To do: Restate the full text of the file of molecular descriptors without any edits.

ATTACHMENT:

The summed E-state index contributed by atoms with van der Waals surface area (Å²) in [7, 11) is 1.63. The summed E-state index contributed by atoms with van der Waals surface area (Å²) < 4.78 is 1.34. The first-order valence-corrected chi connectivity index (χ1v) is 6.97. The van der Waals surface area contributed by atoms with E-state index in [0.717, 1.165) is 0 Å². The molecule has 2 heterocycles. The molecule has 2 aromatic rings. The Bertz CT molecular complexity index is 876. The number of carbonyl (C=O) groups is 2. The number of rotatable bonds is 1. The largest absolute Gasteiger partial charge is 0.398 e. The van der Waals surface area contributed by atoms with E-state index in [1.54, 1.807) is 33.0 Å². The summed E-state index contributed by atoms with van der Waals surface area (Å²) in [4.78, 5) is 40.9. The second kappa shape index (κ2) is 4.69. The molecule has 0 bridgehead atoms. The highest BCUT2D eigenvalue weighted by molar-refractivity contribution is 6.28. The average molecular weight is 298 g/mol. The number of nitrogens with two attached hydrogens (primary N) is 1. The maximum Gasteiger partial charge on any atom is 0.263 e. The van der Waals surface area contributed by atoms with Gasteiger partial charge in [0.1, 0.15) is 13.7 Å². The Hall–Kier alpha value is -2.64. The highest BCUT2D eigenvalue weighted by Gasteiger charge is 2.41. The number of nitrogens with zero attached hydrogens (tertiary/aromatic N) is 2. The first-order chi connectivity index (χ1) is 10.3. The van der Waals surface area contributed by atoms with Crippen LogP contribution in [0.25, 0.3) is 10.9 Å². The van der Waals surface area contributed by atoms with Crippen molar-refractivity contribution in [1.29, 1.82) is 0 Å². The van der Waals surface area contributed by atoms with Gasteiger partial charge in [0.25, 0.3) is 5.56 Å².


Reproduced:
The summed E-state index contributed by atoms with van der Waals surface area (Å²) in [7, 11) is 1.63. The summed E-state index contributed by atoms with van der Waals surface area (Å²) < 4.78 is 1.34. The first-order valence-corrected chi connectivity index (χ1v) is 6.97. The van der Waals surface area contributed by atoms with E-state index in [0.717, 1.165) is 0 Å². The molecule has 2 heterocycles. The molecule has 2 aromatic rings. The Bertz CT molecular complexity index is 876. The number of carbonyl (C=O) groups is 2. The number of rotatable bonds is 1. The largest absolute Gasteiger partial charge is 0.398 e. The van der Waals surface area contributed by atoms with E-state index in [1.54, 1.807) is 33.0 Å². The summed E-state index contributed by atoms with van der Waals surface area (Å²) in [4.78, 5) is 40.9. The second kappa shape index (κ2) is 4.69. The molecule has 0 bridgehead atoms. The highest BCUT2D eigenvalue weighted by molar-refractivity contribution is 6.28. The average molecular weight is 298 g/mol. The number of nitrogens with two attached hydrogens (primary N) is 1. The maximum Gasteiger partial charge on any atom is 0.263 e. The van der Waals surface area contributed by atoms with Gasteiger partial charge in [0.1, 0.15) is 13.7 Å². The Hall–Kier alpha value is -2.64. The highest BCUT2D eigenvalue weighted by Gasteiger charge is 2.41. The number of nitrogens with zero attached hydrogens (tertiary/aromatic N) is 2. The first-order chi connectivity index (χ1) is 10.3. The van der Waals surface area contributed by atoms with Crippen LogP contribution in [0.25, 0.3) is 10.9 Å². The van der Waals surface area contributed by atoms with Crippen molar-refractivity contribution in [1.29, 1.82) is 0 Å². The van der Waals surface area contributed by atoms with Gasteiger partial charge in [0.25, 0.3) is 5.56 Å².